In retail and logistics, keeping track of products and managing inventory is essential. Two necessary codes are SKUs (Stock Keeping Units) and UPCs (Universal Product Codes). Although they may seem similar, they have fundamental differences. In this blog, we’ll explore these differences and why they matter to third-party logistics (3PL) providers. Let’s dive in and take a look at the difference between SKU vs UPC.
SKUs: Organizing and Managing Inventory
A SKU (Stock Keeping Unit) is a special code used to keep track of inventory items in a business. It is a code given to a product or item to tell it apart from others. SKUs are usually codes with letters and numbers.
Retailers create SKUs to identify each version of a product. Further, it helps them keep track of what they have.
Retailers, online stores, and businesses of different sizes use SKUs to make managing inventory easier. Each version of a product has its own SKU. For example, if a clothing store sells shirts in different sizes (small, medium, large) and colors (red, blue, green), each combination gets its own SKU. Further, this helps businesses know how much inventory they have, track sales, and reorder products.
Also, SKUs help with pricing, identifying products, and analyzing data. By using SKUs, businesses can work better, track inventory accurately, and make smart product decisions.
SKUs matter because they help organize products by different variations, like size, color, or packaging. 3PL providers use SKUs to manage their inventory, ensure they have enough stock, and know when to order more. An interesting read about the two can be found here.
Let’s move on and learn more about the difference between SKU vs UPC.
UPCs: Identifying Products Everywhere
UPCs are different from SKUs because all retailers use them. They have a barcode and a 12-digit number.
A UPC (Universal Product Code) is a unique barcode retailers use to identify a product. It is a barcode system used in retail. Further, they help with inventory management, sales, and tracking products.
Also, UPCs have black bars and white spaces of different sizes. Further, a barcode reader or scanner scans the barcode and turns the bars and spaces into a number code for the product.
A UPC has two parts: the manufacturer prefix and the item reference number. The manufacturer prefix identifies the product’s maker. The item reference number is unique to each product and is given by the maker. Together, these numbers make a unique code for the product.
UPCs are printed on product packages and are used in retail operations like sales, inventory management, and supply chains. When a product is scanned at the checkout, the UPC is read, and the system gets information like the price and description from a database.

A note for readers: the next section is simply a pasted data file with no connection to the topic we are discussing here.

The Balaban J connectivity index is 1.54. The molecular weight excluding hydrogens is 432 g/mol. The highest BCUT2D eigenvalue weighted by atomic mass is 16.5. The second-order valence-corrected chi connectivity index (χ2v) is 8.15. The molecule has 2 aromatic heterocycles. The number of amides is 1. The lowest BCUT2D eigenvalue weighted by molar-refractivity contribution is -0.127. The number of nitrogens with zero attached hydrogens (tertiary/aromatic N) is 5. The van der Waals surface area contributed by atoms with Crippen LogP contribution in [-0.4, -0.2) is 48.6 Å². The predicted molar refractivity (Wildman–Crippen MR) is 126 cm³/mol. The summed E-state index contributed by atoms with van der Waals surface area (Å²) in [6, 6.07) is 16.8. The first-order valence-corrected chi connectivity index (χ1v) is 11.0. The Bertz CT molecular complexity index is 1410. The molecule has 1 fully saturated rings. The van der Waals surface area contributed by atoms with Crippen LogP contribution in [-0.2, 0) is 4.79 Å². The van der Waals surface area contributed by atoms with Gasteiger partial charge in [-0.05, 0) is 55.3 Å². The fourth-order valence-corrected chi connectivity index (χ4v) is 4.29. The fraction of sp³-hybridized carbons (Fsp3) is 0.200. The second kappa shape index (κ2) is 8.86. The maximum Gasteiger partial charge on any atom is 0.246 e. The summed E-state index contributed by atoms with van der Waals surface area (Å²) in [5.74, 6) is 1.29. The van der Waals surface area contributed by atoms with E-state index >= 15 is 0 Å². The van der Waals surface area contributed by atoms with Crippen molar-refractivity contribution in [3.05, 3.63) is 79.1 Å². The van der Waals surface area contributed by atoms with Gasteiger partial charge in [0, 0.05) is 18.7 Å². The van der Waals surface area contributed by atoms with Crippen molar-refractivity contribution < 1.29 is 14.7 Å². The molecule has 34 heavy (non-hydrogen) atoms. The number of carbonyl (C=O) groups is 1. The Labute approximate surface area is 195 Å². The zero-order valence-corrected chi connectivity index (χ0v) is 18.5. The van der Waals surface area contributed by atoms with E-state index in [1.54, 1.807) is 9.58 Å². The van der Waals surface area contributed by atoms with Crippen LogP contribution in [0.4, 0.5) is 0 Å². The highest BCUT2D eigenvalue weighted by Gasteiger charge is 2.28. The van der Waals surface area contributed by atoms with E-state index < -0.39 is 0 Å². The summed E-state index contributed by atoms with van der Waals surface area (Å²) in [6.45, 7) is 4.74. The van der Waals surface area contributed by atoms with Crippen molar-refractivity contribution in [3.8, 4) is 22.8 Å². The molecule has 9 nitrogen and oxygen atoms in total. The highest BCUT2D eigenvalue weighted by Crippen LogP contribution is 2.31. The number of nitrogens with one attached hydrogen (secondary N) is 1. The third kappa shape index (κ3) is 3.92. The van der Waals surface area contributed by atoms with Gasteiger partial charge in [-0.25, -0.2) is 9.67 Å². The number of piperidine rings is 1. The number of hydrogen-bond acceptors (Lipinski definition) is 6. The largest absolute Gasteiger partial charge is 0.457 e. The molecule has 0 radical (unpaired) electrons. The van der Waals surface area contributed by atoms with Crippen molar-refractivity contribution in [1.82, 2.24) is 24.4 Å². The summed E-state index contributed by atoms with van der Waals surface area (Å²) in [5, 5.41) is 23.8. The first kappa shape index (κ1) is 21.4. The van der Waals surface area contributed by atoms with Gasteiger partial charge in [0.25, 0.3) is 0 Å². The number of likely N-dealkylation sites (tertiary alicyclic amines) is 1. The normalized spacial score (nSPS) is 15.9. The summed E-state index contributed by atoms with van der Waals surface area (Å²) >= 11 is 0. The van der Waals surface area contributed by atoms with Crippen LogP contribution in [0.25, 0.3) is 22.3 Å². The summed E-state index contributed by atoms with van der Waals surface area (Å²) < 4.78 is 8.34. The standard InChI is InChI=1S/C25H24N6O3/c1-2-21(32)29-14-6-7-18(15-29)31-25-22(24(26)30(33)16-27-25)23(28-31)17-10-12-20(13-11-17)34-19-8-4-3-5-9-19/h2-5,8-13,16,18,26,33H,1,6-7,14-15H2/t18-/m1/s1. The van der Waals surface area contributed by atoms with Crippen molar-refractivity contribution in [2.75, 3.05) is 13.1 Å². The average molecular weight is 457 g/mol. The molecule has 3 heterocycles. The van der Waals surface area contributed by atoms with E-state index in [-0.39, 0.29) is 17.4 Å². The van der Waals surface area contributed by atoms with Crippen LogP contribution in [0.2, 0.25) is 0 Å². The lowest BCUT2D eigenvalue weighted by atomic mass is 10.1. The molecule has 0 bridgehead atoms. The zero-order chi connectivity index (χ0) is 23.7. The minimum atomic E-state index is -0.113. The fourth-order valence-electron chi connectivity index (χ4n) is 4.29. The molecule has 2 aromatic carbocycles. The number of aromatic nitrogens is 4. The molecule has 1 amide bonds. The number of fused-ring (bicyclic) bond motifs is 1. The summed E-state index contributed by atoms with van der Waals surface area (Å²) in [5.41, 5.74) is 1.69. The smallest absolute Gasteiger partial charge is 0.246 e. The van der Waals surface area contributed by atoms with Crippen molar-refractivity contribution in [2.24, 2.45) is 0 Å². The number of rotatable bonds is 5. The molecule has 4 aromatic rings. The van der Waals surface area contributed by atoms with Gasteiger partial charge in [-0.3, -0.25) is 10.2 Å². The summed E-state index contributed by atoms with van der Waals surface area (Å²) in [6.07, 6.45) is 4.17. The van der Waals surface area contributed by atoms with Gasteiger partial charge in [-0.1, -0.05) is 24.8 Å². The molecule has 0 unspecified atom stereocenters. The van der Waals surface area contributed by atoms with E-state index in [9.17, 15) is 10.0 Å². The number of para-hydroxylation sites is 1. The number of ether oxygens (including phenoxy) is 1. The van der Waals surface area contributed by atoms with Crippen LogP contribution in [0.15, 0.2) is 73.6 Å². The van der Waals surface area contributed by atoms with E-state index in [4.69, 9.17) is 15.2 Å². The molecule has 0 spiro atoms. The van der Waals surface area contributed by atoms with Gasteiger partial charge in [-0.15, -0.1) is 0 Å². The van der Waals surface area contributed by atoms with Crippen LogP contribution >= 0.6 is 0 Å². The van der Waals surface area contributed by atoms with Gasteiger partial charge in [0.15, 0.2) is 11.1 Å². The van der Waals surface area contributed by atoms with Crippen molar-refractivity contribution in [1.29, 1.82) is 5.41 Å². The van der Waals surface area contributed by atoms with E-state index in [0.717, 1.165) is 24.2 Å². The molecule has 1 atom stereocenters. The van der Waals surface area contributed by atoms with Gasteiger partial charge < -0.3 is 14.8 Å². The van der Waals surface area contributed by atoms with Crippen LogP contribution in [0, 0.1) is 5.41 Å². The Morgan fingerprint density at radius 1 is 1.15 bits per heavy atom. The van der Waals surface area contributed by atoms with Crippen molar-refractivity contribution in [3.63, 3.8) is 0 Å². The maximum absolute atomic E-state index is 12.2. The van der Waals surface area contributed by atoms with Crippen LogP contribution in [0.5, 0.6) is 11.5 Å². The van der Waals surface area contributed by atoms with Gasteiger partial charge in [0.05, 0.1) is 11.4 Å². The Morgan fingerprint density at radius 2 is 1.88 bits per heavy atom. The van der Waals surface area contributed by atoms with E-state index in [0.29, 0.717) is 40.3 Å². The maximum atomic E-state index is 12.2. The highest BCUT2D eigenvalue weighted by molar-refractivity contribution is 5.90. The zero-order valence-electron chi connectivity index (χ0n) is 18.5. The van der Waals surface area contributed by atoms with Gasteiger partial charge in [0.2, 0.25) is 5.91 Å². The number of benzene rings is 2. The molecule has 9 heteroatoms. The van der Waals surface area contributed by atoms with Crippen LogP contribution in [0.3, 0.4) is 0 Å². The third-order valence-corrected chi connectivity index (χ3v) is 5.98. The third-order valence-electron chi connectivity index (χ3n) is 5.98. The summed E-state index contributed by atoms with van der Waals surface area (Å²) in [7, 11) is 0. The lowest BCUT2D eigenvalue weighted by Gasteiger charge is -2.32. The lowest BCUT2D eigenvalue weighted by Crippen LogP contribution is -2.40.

To sum it up, a UPC is a barcode system that finds and tracks products in retail. Thus, it makes it easy to identify products and manage inventory and sales.
Manufacturers or brand owners give products UPCs, and the codes stay the same no matter where the product is sold. UPCs help with identifying products managing inventory, pricing, and sales.
Now you know that maybe it isn’t SKU vs UPC, but how to use SKU and UPC together. For a more thorough dive into their use in warehouse management, look at the article listed here.
Why SKUs and UPCs Matter to 3PL Providers
- a) Managing Inventory: SKUs are important for 3PL providers to manage inventory. Each product version has its SKU, so they can know how much stock they have. This helps them avoid running out of stock and deliver orders on time.
When 3PL providers get orders, they must pick and ship the right products. That’s where UPCs come in. By scanning the barcode, they can match it with the SKU in their system. This helps them send the correct products and avoid mistakes.
Working with Retailers:
Many retailers use UPCs to manage their products. To work well with retailers, 3PL providers need to understand UPCs. They can use UPCs to match their inventory and delivery processes with retailers’ systems. This makes working together easier.
Accurate Data and Reports
SKUs and UPCs help generate accurate reports and analyze data. SKUs help track sales, inventory, and when to order more. UPCs provide information about specific products, sales volumes, and performance. Further, sharing this data with clients helps them make better decisions for their business.
Knowing the difference between SKUs and UPCs is essential in retail and logistics. SKUs help manage inventory inside a business, while UPCs help identify products across retailers. For 3PL providers, understanding SKUs and UPCs is essential for managing inventory, filling orders correctly, working well with retailers, and using data effectively. By using SKUs and UPCs correctly, 3PL providers can improve their work and provide better client service.